Cape Point is one of the most popular places in Cape Town. It’s probably most famous for something which isn’t true. Many people believe that Cape Point is where the Indian and Atlantic Oceans meet when in fact they meet at Cape Agulhas further south. Despite this rather disappointing fallacy, Cape Point explodes with natural beauty, attractions and things to do.
The first lighthouse built at Cape Point was a bit of a bomb. It was big and beautiful and the light shone for miles. But it was built too high to be of much use. Its light was often obscured by clouds and it did very little to warn away ships. So it was moved about 151m downward where its light can always be seen.
These days you can walk up a rather steep climb to see the old lighthouse or hop on the Flying Dutchman Funicular, which will get you there in considerably less time and with considerably less effort. However, you won’t be able to stop and admire the crashing waves below or the swooping cormorants, or taste the purest air in the Cape as it blows back your hair.
Cape of Good Hope Nature Reserve
The Cape of Good Hope Nature Reserve is part of the much larger Table Mountain National Park. The reserve boasts over 250 species of birds, chicma baboons, Cape Mountain Zebra, ostriches and fynbos. The fynbos is particularly striking in the reserve and enticed the Good Hope Nursery from its spot in Hout Bay to Cape Point in 1986.
There are a number of hiking trails in the reserve, some longer than others. For instance, there is a two-day, 34km circular route, a six-hour trail and several shorter trails of between 15 minutes and two hours.
Good Hope Nursery
The nursery is primarily dedicated to fynbos. Its specimens are so good that it often sends plants to Kirstenbosch Botanical Garden and Table Mountain National Park. It has a tea room and kids’ play area and provides guided fynbos walks for those who are interested.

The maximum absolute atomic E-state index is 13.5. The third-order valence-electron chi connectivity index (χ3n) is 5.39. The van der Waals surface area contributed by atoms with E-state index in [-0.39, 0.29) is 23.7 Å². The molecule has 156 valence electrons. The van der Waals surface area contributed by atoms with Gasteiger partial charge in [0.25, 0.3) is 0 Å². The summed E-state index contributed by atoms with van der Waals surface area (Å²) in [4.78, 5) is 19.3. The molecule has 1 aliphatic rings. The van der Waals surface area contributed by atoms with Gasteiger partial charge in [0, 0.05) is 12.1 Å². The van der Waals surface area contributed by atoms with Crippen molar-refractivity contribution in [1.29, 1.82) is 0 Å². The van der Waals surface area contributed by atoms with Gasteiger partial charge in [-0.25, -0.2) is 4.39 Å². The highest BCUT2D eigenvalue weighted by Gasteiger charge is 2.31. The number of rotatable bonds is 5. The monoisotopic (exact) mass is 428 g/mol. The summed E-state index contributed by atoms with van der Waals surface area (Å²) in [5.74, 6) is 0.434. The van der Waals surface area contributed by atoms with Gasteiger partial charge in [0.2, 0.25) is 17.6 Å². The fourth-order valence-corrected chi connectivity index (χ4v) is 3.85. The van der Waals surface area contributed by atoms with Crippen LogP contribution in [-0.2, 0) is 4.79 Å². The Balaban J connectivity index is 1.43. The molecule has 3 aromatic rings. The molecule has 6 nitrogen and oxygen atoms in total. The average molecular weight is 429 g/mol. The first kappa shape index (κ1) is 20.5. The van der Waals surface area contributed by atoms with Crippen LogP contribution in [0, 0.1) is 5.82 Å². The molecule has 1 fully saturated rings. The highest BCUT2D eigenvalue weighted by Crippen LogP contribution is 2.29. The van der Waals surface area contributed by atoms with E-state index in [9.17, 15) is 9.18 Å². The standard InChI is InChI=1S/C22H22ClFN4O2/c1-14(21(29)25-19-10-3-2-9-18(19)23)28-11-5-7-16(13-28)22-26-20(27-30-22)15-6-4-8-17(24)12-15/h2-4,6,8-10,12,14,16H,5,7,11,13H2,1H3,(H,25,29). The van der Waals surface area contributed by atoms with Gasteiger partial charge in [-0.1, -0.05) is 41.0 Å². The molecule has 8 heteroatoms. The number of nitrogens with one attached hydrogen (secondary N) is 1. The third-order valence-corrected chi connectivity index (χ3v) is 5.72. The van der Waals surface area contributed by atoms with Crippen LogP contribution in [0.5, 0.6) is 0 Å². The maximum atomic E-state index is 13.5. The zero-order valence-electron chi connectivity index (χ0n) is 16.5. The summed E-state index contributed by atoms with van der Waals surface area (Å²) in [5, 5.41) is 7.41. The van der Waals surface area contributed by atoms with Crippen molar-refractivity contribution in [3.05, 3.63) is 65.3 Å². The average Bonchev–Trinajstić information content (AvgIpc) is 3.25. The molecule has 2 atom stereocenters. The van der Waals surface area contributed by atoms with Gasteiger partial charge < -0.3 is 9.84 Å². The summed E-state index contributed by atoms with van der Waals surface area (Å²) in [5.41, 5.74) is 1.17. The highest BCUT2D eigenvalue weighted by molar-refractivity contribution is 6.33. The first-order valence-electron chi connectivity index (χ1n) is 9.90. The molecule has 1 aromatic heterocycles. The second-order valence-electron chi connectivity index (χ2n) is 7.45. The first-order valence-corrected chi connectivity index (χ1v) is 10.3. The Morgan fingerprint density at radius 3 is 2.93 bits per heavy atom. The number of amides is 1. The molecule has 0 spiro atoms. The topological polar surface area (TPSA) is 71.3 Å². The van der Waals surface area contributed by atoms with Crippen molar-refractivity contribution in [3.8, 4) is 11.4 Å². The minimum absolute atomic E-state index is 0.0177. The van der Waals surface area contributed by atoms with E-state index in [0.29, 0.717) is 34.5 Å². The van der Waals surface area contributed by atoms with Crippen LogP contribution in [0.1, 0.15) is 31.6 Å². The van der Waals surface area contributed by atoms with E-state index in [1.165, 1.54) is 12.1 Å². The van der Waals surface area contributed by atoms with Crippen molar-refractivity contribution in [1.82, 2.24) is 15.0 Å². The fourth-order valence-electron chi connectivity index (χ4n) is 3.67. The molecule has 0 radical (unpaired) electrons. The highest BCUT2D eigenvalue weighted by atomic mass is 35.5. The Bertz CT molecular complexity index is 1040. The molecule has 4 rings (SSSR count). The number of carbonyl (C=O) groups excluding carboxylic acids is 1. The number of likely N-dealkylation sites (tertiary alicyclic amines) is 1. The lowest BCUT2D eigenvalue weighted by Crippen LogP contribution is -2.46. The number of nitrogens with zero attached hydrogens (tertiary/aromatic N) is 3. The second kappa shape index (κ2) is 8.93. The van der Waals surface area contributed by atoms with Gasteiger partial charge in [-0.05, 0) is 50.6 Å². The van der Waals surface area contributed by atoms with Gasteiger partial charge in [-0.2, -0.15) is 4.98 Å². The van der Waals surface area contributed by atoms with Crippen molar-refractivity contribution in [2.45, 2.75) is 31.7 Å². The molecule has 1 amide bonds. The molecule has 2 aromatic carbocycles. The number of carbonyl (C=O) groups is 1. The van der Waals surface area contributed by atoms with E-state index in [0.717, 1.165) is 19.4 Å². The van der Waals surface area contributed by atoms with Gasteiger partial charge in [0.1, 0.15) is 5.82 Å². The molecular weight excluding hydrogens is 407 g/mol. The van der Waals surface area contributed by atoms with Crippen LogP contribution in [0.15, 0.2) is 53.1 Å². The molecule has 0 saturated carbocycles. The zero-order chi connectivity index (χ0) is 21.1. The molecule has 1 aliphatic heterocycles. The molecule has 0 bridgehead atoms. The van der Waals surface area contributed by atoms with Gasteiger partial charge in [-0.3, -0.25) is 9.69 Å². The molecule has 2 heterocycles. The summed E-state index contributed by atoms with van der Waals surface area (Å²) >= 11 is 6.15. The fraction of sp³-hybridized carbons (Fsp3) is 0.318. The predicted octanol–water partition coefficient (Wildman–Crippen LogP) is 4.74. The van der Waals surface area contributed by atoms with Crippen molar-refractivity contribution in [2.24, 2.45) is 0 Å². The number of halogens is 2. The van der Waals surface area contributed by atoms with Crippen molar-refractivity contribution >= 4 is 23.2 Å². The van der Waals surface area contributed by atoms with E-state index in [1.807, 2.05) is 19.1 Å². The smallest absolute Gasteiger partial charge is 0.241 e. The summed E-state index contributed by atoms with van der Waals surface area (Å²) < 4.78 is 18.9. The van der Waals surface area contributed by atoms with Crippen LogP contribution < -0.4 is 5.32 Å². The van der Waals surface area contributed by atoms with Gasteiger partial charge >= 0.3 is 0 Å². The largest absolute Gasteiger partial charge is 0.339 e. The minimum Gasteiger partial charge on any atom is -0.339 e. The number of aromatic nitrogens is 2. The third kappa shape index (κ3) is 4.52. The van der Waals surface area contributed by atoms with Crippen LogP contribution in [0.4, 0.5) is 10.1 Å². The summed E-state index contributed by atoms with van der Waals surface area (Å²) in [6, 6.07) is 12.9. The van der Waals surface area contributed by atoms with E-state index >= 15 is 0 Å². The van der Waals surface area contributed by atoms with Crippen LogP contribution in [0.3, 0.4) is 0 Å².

Cape Point Ostrich Farm
Among the varied wildlife you’ll see wandering the reserve are ostriches. They tend not to care too much about human interlopers and more often than not will eye visitors with casual indifference. But don’t provoke them because they’re very fast runners and have powerful legs for kicking and nasty feet for disembowelling.
If you want to see the birds in a much safer environment you can pop on down to the ostrich farm which offers tours in English, German and French. There is a tea garden at the farm where you can buy all manner of delicacies, including all things ostrich.
When you tire of the views at the point you can wend your way down to one of the many beaches that dot both the Indian and Atlantic sides of the coast. This close to the meeting point there is very little difference in temperature between the two oceans; they hover around a slightly below comfortable cold.
There are tidal pools to keep swimmers (young and old) safe from the tricky currents and waves. The beaches work best as picnic or braai spots (ensure that your fires are properly extinguished before you leave) and serve as excellent starting points for short exploratory excursions in the reserve.
Considering that the Cape is also known as the Cape of Storms, and considering the spotty success of the first lighthouse, it shouldn’t be surprising that there a number of wrecks around the point for divers to explore. The currents can be strong, however, so they are best left to divers with some experience.
Two Oceans Restaurant
If you don’t want to picnic and have a yen for fine dining then give the Two Oceans Restaurant a go. It’s open on one side to provide views of the coast and the food is divine.
Cape Point is accessible via Chapman’s Peak, Kommetjie and Scarborough, as well from Ou Kaapse Weg or the coast road from Simon’s Town.
Contact the Buffelsfontein Visitor Centre for more information on 021 780 9010 or email firstname.lastname@example.org